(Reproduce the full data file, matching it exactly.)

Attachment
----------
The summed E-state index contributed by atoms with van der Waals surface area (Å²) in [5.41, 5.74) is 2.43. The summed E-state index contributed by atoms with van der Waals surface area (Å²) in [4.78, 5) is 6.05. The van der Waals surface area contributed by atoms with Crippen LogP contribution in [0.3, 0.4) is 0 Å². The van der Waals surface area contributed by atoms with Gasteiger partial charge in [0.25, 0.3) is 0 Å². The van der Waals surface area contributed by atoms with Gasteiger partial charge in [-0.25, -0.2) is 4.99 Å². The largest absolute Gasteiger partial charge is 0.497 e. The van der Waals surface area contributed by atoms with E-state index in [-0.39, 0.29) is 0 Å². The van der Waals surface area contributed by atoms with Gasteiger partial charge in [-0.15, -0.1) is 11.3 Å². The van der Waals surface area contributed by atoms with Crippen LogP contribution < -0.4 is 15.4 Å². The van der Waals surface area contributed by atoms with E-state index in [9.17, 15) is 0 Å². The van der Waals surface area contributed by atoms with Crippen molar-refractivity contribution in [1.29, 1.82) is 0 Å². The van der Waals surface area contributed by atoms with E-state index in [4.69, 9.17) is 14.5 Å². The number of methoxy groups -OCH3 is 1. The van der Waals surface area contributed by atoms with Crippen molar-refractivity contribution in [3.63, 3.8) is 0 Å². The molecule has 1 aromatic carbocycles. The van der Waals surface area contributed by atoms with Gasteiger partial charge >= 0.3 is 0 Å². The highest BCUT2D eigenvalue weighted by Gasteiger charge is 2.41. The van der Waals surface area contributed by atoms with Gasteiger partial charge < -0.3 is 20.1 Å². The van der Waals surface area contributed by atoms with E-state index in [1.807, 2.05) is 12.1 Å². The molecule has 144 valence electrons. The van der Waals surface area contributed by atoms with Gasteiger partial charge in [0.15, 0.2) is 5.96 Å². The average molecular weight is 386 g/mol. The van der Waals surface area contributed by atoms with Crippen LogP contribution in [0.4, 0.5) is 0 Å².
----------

The summed E-state index contributed by atoms with van der Waals surface area (Å²) in [5.41, 5.74) is 2.43. The summed E-state index contributed by atoms with van der Waals surface area (Å²) in [4.78, 5) is 6.05. The van der Waals surface area contributed by atoms with Crippen LogP contribution in [0.3, 0.4) is 0 Å². The van der Waals surface area contributed by atoms with Gasteiger partial charge in [0.25, 0.3) is 0 Å². The van der Waals surface area contributed by atoms with Gasteiger partial charge in [-0.25, -0.2) is 4.99 Å². The largest absolute Gasteiger partial charge is 0.497 e. The van der Waals surface area contributed by atoms with E-state index in [-0.39, 0.29) is 0 Å². The van der Waals surface area contributed by atoms with Gasteiger partial charge in [-0.15, -0.1) is 11.3 Å². The van der Waals surface area contributed by atoms with Crippen LogP contribution < -0.4 is 15.4 Å². The van der Waals surface area contributed by atoms with E-state index in [9.17, 15) is 0 Å². The van der Waals surface area contributed by atoms with Crippen molar-refractivity contribution in [1.29, 1.82) is 0 Å². The van der Waals surface area contributed by atoms with E-state index in [4.69, 9.17) is 14.5 Å². The number of methoxy groups -OCH3 is 1. The van der Waals surface area contributed by atoms with Crippen molar-refractivity contribution in [3.63, 3.8) is 0 Å². The molecule has 1 aromatic carbocycles. The van der Waals surface area contributed by atoms with Gasteiger partial charge >= 0.3 is 0 Å². The highest BCUT2D eigenvalue weighted by Gasteiger charge is 2.41. The van der Waals surface area contributed by atoms with Gasteiger partial charge < -0.3 is 20.1 Å². The van der Waals surface area contributed by atoms with E-state index in [1.807, 2.05) is 12.1 Å². The molecule has 144 valence electrons. The van der Waals surface area contributed by atoms with Gasteiger partial charge in [0.15, 0.2) is 5.96 Å². The average molecular weight is 386 g/mol. The van der Waals surface area contributed by atoms with Crippen LogP contribution in [0.4, 0.5) is 0 Å².